The antoxidative properties of water hyacinth leaves were investigated by evaluating the scavenging capacity of liquid extracts in a competitive protective process against oxygenated free radicals (OFRs) released via electrolysis in a phosphate buffer with a Pt electrode. Colorimetric measurements carried out at 515 nm, through a N,N-diethyl-1,4-phenylenediamine (DPD) assay, showed a decreased absorbance of the sample, as compared to the blank obtained by electrolysis of the buffer without plant extract, revealing, thereby, the presence of antioxidizing agents in the liquid extracts. The antioxidative activity was estimated in terms of equivalent-glutathione (EG, in nmoles equivalent-glutathione per gram of dry plant material selected (eg/gdp)), and compared to those of soya beans and garlic bulbs. The EG value increased with decreasing dilution factors, regardless to the plant type, suggesting a strong influence of the medium pH on the antioxidizing agent extraction yields. Various plant drying procedures, namely: sunlight exposure (at 25–30 °C), heating (40 and 60 °C) and freeze-drying (at –70 °C) were also examined. The highest EG (ca. 40 nmol eg/gdp) was observed for freeze-dried leave extract, while the lowest value was obtained upon heating at 60 °C (16–17 nmol eg/gdp), presumably due to a detrimental effect of increased temperature. The glutathione content in the plant extracts was further determined spectroscopically at 412 nm, through an enzymatic assay, using glutathione reductase. Small but interesting contents of glutathione (ca. 40 nmol eg/gdp) were found in the hyacinth leaves, making this plant to be regarded as an alternative and convenient low-cost raw material for antioxidizing agent recovery.

 

Other Uses
Biomass; Pollution.
Water hyacinths are potentially an excellent source of biomass. Through an anaerobic fermentation process, polluted hyacinths can be converted to the natural gas methane – a costly process that may become more economical as supplies of underground natural gas are depleted. Dried and cleansed plants can be used as fertilizer and plant mulch. Eventually, living aquatic plants might serve aboard long-distance manned spacecraft, absorbing wastes and converting carbon dioxide to oxygen, then being themselves converted into food. The plant can be cultivated for use in wastewater treatment, and can be incorporated into a system where the biomass is harvested for fuel production. Since this biomass is a by-product of wastewater treatment, it has a positive environmental impact, and thus poses no threat as competitor to food, feed, or fibre-producing plants. Wilted water hyacinth, mixed with earth, cow dung, and woodashes in the Chinese compost fashion, can yield useful compost in just two months. Although potential yields are incredible, so are the costs of removal or attempted eradication of this water weed. Standing crops have been estimated to produce 100-120 tonnes per hectare per year.. Under ideal conditions, each plant can produce 248 offspring in 90 days. Water hyacinth roots naturally absorb pollutants, including such toxic chemicals as lead, mercury, and strontium 90 (as well as some organic compounds believed to be carcinogenic) in concentrations 10,000 times that in the surrounding water. In Africa, fresh plants are used as cushions in canoes and to plug holes in charcoal sacks.
You may click to see:->WATER HYACINTH AND ITS USES

Disclaimer : The information presented herein is intended for educational purposes only. Individual results may vary, and before using any supplement, it is always advisable to consult with your own health care provider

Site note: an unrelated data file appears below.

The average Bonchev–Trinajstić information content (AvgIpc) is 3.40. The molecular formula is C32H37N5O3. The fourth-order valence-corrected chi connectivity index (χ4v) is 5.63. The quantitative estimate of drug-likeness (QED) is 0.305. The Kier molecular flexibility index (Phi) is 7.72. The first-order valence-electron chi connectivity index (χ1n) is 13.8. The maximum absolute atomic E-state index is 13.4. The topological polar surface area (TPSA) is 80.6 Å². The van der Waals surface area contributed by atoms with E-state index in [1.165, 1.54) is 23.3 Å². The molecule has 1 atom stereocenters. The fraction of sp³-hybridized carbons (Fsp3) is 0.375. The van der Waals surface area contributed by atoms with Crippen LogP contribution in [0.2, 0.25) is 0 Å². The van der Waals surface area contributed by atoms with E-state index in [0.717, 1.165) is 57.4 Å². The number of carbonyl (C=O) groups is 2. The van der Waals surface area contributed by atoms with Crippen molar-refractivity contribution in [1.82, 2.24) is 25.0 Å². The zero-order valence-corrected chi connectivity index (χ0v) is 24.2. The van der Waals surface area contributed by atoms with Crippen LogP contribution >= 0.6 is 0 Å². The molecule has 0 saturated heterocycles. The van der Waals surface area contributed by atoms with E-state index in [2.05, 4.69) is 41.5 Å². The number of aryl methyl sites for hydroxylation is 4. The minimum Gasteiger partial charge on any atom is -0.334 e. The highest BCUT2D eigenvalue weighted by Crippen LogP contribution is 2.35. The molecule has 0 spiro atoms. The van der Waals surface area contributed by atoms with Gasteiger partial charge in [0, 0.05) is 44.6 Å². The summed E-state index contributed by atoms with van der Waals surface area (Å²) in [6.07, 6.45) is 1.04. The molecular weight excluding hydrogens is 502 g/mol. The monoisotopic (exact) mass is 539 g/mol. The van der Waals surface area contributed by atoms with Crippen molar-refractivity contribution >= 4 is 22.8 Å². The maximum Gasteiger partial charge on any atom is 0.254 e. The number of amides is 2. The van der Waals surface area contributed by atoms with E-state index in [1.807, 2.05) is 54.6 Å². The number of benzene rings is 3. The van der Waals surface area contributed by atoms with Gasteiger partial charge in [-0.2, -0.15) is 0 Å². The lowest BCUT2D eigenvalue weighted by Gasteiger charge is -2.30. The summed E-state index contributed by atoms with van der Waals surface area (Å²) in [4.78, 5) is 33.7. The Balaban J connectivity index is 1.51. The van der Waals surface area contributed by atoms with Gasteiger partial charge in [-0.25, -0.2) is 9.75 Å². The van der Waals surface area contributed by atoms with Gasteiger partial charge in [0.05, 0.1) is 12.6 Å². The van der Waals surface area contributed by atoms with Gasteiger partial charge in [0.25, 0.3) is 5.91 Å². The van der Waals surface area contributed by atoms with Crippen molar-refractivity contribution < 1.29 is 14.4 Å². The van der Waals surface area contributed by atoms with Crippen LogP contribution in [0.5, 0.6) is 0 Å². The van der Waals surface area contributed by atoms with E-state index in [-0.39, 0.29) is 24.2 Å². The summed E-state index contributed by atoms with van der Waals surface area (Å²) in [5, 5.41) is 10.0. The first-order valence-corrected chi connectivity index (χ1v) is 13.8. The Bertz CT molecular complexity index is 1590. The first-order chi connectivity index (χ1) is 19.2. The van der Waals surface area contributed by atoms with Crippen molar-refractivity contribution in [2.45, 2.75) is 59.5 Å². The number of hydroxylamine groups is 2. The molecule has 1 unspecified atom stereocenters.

Resources:
http://en.wikipedia.org/wiki/Eichhornia_crassipes
http://nas.er.usgs.gov/taxgroup/plants/docs/ei_crass.html
http://www.mobot.org/gardeninghelp/plantfinder/Plant.asp?code=A621
http://www.pfaf.org/database/plants.php?Eichhornia+crassipes
http://2bnthewild.com/plants/H403.htm
http://www.springerlink.com/content/t312320413827880/

http://answers.yahoo.com/question/index?qid=20080727181559AAXdHRe

 

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Acai Palm & Acai Berry

{{pt|Touceiras de açaí na beira do rio no Pará}}Image via Wikipedia

 

Botanical Name: Euterpe oleracea
Family:Arecaceae
Kingdom:Plantae
Order:Arecales
Genus:Euterpe
Species: E. oleracea

Synonyms:
*Euterpe brasiliana Oken
*Catis martiana O.F.Cook
*Euterpe badiocarpa Barb.Rodr.
*Euterpe beardii L.H.Bailey
*Euterpe cuatrecasana Dugand

Other Name :Brazilian berry
Habitat: Native to tropical Central and South America, from Belize south to Brazil and Peru, growing mainly in floodplains and swamps.

Parts Used: Fruits , roots and stems

Description:Euterpe are tall, slender, attractive palms growing to 15-30 meters, with pinnate leaves up to 3 meters long. Many of the palms that were once in the genus Euterpe have been reclassified into the genus Prestoea (Riffle, 2003). The species Euterpe oleracea is usually called Acai Palm, after the Portuguese derivation of the Tupi word ïwasa’i, fruit that cries or expells water. The vernacular name is also sometimes spelled Assai Palm in English.

You may click to see the pictures of  Acai Palm   tree

The fruit, a small, round, black-purple drupe about 1 inch (25 mm) in diameter, similar in appearance and size to a grape but with less pulp, is produced in branched panicles of 700 to 900 fruits. Two crops of fruit are produced per year. The fruit has a single large seed about 7 mm to 10 mm in diameter. The exocarp of the ripe fruits is a deep purple color, or green, depending on the kind of acai­ and its maturity. The mesocarp is pulpy and thin, with a consistent thickness of 1 mm or less. It surrounds the voluminous and hard endocarp which contains a seed with a diminutive embryo and abundant endosperm.The seed makes up about 80% of the fruit.


Harvesting and uses:

Stem:
Heart of palm, the soft inner growing tip of some palms (Euterpe edulis, Euterpe oleracea, Bactris gasipaes), is often consumed in salads.